New Credit Card Added to Data Pool
The Balance added one new card to our database in November 2020. We are now tracking interest rates, fees, rewards, and other details for the CareCredit Credit Card from Synchrony Bank, a card offered by medical providers to help patients' finance health care costs. Since the card can’t be used everywhere—and since it may offer promotional APR deals with deferred interest, like a retail credit card—we categorized it as such, which nudged the average retail card APR up slightly.
Average Interest Rates by Credit Card Transaction Type
There are three main types of transactions you can use credit cards for: purchases, balance transfers, and cash advances. APRs often vary depending on which of those transactions you make, and some issuers give new cardholders a break by offering low or 0% interest rates on some of those transactions for a limited time.
Purchase APR Deals
One-quarter (25%) of the cards we tracked for this report offered new cardholders introductory purchase APRs, which was the case for most of 2020.
- On average, these offers lasted about 12 months, which has also been the norm.
- The longest introductory purchase rate offer was 20 months, which was offered by the U.S. Bank Visa Platinum Card.
- Cards with promotional purchase APRs charged an average ongoing rate of 18.22%.
Balance Transfer APR Deals
Moving debt from a high-APR credit card to one with a lower or limited-time 0% APR on balance transfers can reduce interest costs and help you pay down debt faster. There are fewer promotional balance transfer rates available now compared to the beginning of 2020, but about 25% of the cards tracked by The Balance offered such deals to new cardholders.
- The average length of these balance transfer rate promotions was about 14 months, which was consistent with prior month averages.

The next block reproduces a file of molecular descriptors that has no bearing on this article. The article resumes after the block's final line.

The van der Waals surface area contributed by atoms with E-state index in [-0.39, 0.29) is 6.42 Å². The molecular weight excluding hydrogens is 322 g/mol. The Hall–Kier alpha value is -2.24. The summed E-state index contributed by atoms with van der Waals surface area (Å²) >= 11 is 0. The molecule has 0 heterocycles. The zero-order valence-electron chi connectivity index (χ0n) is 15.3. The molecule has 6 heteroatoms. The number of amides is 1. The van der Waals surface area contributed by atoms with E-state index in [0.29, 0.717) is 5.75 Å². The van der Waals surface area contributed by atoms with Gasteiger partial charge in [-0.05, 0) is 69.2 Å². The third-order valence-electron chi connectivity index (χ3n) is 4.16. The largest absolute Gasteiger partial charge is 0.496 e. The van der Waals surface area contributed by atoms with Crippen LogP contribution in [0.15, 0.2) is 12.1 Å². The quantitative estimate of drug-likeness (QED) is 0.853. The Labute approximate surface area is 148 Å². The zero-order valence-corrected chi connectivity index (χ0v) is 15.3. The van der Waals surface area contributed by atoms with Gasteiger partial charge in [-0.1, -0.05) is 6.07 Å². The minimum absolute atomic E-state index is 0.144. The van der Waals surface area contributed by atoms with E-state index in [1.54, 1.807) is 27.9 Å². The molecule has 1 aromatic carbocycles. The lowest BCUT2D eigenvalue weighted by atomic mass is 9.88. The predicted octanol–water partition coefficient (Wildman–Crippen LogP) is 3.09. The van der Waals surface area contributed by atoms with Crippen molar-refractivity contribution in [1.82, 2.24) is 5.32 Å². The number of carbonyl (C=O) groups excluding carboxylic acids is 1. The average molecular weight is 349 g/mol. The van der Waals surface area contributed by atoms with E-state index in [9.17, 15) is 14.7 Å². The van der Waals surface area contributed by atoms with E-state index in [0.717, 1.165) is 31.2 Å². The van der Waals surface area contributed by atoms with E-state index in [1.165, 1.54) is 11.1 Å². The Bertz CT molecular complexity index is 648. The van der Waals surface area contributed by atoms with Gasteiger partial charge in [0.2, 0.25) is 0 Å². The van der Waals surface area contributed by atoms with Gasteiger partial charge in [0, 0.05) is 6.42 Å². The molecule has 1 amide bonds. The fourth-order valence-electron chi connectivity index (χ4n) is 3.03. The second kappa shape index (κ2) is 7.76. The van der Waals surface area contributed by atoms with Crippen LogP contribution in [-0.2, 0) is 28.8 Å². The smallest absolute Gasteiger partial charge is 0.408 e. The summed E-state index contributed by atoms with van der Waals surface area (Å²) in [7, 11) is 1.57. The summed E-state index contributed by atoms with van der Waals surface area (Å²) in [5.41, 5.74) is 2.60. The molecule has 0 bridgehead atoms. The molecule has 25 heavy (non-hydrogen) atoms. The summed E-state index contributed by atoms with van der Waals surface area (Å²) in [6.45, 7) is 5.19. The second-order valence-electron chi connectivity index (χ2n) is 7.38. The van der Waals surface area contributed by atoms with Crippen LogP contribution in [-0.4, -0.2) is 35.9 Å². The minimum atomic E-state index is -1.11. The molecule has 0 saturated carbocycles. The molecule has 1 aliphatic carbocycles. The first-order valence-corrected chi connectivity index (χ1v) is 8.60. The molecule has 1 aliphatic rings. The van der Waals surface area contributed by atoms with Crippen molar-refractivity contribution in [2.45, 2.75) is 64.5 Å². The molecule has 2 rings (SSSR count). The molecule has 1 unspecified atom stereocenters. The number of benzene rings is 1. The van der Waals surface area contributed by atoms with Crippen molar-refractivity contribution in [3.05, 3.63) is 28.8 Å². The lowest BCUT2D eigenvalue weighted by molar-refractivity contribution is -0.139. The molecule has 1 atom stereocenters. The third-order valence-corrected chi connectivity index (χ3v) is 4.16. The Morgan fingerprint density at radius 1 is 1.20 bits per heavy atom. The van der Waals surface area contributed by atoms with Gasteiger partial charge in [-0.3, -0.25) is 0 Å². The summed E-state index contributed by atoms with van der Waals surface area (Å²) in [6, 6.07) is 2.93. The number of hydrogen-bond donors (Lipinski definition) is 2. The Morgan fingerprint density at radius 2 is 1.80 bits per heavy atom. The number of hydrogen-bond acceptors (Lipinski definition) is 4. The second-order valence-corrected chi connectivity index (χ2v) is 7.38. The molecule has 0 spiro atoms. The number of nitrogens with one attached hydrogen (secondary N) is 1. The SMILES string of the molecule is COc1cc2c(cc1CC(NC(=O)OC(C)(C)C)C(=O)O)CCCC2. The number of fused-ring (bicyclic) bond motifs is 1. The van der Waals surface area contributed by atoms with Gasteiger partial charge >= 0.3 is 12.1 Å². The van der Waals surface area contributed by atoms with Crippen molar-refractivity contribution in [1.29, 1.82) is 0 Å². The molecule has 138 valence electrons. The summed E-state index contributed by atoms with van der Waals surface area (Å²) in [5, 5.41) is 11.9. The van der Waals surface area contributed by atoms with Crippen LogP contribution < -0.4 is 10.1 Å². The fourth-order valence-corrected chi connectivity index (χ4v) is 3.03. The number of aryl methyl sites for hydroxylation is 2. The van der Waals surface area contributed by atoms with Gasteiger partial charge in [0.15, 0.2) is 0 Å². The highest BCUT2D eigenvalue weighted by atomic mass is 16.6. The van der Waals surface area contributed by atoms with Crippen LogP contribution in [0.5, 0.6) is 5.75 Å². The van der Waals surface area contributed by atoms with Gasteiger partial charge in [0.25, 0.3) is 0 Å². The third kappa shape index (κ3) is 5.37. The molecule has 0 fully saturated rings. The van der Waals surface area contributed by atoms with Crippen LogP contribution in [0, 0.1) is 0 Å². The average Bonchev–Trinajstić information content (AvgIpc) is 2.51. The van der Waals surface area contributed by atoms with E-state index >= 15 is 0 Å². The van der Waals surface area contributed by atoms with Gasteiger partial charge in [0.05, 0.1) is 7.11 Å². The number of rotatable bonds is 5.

- The longest offer overall was touted by the SunTrust Prime Rewards Credit Card, which gives you 36 months to pay off transferred debt at a reduced interest rate of 3.25%.
- The best 0% balance transfer APR deal was 20 months long, once again offered by the U.S. Bank Visa Platinum Card.
- We found that when promotional rate offers end, the average APR of balance transfer transactions was 18.03%, just like it was in October.
Cash Advance Rates
About 88% of the cards we track allowed cash advances in November 2020, but that convenient feature comes with a cost.
- The average APR on cash advances was 25.37% in November 2020, unchanged since October and little changed since April.
- The highest cash advance APR we found was a steep 36%, charged by both the Fortiva Credit Card and First PREMIER Bank Gold Mastercard.
Penalty Interest Rates
If you fall seriously behind on your monthly credit card payments, exceed your credit limit, or your bank returns a monthly payment, your standard purchase APR may be raised to the penalty interest rate. The penalty rate (also called the default rate) is the highest interest rate card issuers charge.
While not all credit cards charge penalty rates, 106 of the cards surveyed for this report (about 34%) did. The average penalty APR in our card sample was a steep 28.68%, which was 8.44 percentage points higher than the average purchase APR, but remained largely unchanged over the past couple of months. The highest recorded penalty rate once exceeded 30%, but some issuers dialed back those steep default rates this summer.